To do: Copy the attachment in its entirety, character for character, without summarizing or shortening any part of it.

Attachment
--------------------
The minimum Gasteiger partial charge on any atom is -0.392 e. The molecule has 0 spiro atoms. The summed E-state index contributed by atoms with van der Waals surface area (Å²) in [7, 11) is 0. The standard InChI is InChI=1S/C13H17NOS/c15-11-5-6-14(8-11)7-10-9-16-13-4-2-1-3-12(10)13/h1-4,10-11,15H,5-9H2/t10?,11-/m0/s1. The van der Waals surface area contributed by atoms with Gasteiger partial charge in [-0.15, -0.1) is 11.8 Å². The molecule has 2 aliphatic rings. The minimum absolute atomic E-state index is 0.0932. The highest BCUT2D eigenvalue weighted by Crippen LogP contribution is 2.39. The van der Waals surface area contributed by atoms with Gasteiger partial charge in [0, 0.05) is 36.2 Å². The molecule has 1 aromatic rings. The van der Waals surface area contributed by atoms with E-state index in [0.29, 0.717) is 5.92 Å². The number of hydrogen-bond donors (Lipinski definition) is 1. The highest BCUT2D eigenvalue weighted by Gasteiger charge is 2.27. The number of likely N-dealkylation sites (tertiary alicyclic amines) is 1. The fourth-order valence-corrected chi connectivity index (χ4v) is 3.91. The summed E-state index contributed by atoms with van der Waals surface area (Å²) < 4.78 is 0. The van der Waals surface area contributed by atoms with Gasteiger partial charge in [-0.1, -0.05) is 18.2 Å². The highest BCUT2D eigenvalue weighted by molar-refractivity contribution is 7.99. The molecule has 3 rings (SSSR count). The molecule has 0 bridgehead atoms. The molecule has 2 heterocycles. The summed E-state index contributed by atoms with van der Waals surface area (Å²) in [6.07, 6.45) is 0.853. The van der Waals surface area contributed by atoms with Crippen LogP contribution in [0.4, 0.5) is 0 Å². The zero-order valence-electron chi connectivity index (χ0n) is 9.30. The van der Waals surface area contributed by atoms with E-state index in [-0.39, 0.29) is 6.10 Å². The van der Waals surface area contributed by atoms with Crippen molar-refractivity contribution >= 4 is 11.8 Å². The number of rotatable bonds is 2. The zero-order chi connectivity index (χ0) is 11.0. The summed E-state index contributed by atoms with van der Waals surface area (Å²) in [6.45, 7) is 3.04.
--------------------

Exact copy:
The minimum Gasteiger partial charge on any atom is -0.392 e. The molecule has 0 spiro atoms. The summed E-state index contributed by atoms with van der Waals surface area (Å²) in [7, 11) is 0. The standard InChI is InChI=1S/C13H17NOS/c15-11-5-6-14(8-11)7-10-9-16-13-4-2-1-3-12(10)13/h1-4,10-11,15H,5-9H2/t10?,11-/m0/s1. The van der Waals surface area contributed by atoms with Gasteiger partial charge in [-0.15, -0.1) is 11.8 Å². The molecule has 2 aliphatic rings. The minimum absolute atomic E-state index is 0.0932. The highest BCUT2D eigenvalue weighted by Crippen LogP contribution is 2.39. The van der Waals surface area contributed by atoms with Gasteiger partial charge in [0, 0.05) is 36.2 Å². The molecule has 1 aromatic rings. The van der Waals surface area contributed by atoms with E-state index in [0.29, 0.717) is 5.92 Å². The number of hydrogen-bond donors (Lipinski definition) is 1. The highest BCUT2D eigenvalue weighted by Gasteiger charge is 2.27. The number of likely N-dealkylation sites (tertiary alicyclic amines) is 1. The fourth-order valence-corrected chi connectivity index (χ4v) is 3.91. The summed E-state index contributed by atoms with van der Waals surface area (Å²) < 4.78 is 0. The van der Waals surface area contributed by atoms with Gasteiger partial charge in [-0.1, -0.05) is 18.2 Å². The highest BCUT2D eigenvalue weighted by molar-refractivity contribution is 7.99. The molecule has 3 rings (SSSR count). The molecule has 0 bridgehead atoms. The molecule has 2 heterocycles. The summed E-state index contributed by atoms with van der Waals surface area (Å²) in [6.07, 6.45) is 0.853. The van der Waals surface area contributed by atoms with Crippen LogP contribution in [0.4, 0.5) is 0 Å². The zero-order valence-electron chi connectivity index (χ0n) is 9.30. The van der Waals surface area contributed by atoms with E-state index in [-0.39, 0.29) is 6.10 Å². The van der Waals surface area contributed by atoms with Crippen molar-refractivity contribution >= 4 is 11.8 Å². The number of rotatable bonds is 2. The zero-order chi connectivity index (χ0) is 11.0. The summed E-state index contributed by atoms with van der Waals surface area (Å²) in [6.45, 7) is 3.04.